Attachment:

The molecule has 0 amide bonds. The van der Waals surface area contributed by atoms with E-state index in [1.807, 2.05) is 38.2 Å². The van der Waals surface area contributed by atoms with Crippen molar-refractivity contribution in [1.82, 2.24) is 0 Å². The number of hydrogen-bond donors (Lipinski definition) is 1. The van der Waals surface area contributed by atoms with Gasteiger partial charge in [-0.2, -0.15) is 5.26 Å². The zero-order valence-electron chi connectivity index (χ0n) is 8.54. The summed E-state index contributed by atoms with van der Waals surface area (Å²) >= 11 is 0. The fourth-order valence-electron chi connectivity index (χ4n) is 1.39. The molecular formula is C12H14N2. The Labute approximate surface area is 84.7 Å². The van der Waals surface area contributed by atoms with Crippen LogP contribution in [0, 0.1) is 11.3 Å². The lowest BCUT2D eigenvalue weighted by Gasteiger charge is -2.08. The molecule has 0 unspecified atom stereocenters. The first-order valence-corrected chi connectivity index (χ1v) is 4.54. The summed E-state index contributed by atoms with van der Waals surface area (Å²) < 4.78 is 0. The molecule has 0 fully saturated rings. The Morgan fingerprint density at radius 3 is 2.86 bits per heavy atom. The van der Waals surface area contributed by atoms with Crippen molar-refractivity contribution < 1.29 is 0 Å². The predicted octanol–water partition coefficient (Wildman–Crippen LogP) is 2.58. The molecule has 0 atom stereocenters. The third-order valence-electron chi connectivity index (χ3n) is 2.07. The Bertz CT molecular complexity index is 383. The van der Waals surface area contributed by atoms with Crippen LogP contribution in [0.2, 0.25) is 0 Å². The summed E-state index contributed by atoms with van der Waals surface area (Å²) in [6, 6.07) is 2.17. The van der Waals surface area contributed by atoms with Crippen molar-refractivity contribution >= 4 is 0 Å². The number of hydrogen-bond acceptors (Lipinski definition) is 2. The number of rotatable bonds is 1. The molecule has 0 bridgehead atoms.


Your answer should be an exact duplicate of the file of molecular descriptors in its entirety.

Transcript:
The molecule has 0 amide bonds. The van der Waals surface area contributed by atoms with E-state index in [1.807, 2.05) is 38.2 Å². The van der Waals surface area contributed by atoms with Crippen molar-refractivity contribution in [1.82, 2.24) is 0 Å². The number of hydrogen-bond donors (Lipinski definition) is 1. The van der Waals surface area contributed by atoms with Gasteiger partial charge in [-0.2, -0.15) is 5.26 Å². The zero-order valence-electron chi connectivity index (χ0n) is 8.54. The summed E-state index contributed by atoms with van der Waals surface area (Å²) >= 11 is 0. The fourth-order valence-electron chi connectivity index (χ4n) is 1.39. The molecular formula is C12H14N2. The Labute approximate surface area is 84.7 Å². The van der Waals surface area contributed by atoms with Crippen LogP contribution in [0, 0.1) is 11.3 Å². The lowest BCUT2D eigenvalue weighted by Gasteiger charge is -2.08. The molecule has 0 unspecified atom stereocenters. The first-order valence-corrected chi connectivity index (χ1v) is 4.54. The summed E-state index contributed by atoms with van der Waals surface area (Å²) < 4.78 is 0. The molecule has 0 fully saturated rings. The Morgan fingerprint density at radius 3 is 2.86 bits per heavy atom. The van der Waals surface area contributed by atoms with Crippen molar-refractivity contribution < 1.29 is 0 Å². The predicted octanol–water partition coefficient (Wildman–Crippen LogP) is 2.58. The molecule has 0 atom stereocenters. The third-order valence-electron chi connectivity index (χ3n) is 2.07. The Bertz CT molecular complexity index is 383. The van der Waals surface area contributed by atoms with Crippen LogP contribution in [0.2, 0.25) is 0 Å². The summed E-state index contributed by atoms with van der Waals surface area (Å²) in [6, 6.07) is 2.17. The van der Waals surface area contributed by atoms with Crippen molar-refractivity contribution >= 4 is 0 Å². The number of hydrogen-bond acceptors (Lipinski definition) is 2. The number of rotatable bonds is 1. The molecule has 0 bridgehead atoms.